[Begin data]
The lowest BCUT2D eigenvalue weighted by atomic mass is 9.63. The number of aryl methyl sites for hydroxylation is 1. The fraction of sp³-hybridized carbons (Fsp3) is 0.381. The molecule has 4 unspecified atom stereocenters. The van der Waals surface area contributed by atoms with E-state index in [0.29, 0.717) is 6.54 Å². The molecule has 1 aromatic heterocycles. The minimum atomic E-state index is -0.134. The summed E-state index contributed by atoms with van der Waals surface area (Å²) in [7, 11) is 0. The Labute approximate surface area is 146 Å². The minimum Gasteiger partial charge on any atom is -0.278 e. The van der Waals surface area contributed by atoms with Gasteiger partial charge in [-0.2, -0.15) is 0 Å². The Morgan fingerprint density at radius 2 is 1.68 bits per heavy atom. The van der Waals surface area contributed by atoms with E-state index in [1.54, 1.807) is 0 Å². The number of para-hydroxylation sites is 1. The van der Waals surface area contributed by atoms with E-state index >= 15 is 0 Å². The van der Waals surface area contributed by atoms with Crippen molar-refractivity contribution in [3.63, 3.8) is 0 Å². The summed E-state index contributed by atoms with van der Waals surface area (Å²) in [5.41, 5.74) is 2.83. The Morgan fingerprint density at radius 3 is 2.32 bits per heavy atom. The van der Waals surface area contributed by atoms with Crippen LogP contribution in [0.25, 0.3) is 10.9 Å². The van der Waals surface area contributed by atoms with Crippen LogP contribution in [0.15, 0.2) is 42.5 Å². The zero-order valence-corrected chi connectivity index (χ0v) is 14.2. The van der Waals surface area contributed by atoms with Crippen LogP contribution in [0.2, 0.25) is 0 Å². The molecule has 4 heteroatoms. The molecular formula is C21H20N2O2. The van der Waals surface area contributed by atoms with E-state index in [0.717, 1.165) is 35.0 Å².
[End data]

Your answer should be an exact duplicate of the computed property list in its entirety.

The lowest BCUT2D eigenvalue weighted by atomic mass is 9.63. The number of aryl methyl sites for hydroxylation is 1. The fraction of sp³-hybridized carbons (Fsp3) is 0.381. The molecule has 4 unspecified atom stereocenters. The van der Waals surface area contributed by atoms with E-state index in [0.29, 0.717) is 6.54 Å². The molecule has 1 aromatic heterocycles. The minimum atomic E-state index is -0.134. The summed E-state index contributed by atoms with van der Waals surface area (Å²) in [7, 11) is 0. The Labute approximate surface area is 146 Å². The minimum Gasteiger partial charge on any atom is -0.278 e. The van der Waals surface area contributed by atoms with Gasteiger partial charge in [-0.2, -0.15) is 0 Å². The Morgan fingerprint density at radius 2 is 1.68 bits per heavy atom. The van der Waals surface area contributed by atoms with E-state index in [1.54, 1.807) is 0 Å². The number of para-hydroxylation sites is 1. The van der Waals surface area contributed by atoms with E-state index >= 15 is 0 Å². The van der Waals surface area contributed by atoms with Crippen molar-refractivity contribution in [3.63, 3.8) is 0 Å². The summed E-state index contributed by atoms with van der Waals surface area (Å²) in [5.41, 5.74) is 2.83. The Morgan fingerprint density at radius 3 is 2.32 bits per heavy atom. The van der Waals surface area contributed by atoms with Crippen LogP contribution in [0.25, 0.3) is 10.9 Å². The van der Waals surface area contributed by atoms with Crippen LogP contribution in [0.15, 0.2) is 42.5 Å². The zero-order valence-corrected chi connectivity index (χ0v) is 14.2. The van der Waals surface area contributed by atoms with Crippen LogP contribution in [0.2, 0.25) is 0 Å². The molecule has 4 heteroatoms. The molecular formula is C21H20N2O2. The van der Waals surface area contributed by atoms with E-state index in [0.717, 1.165) is 35.0 Å².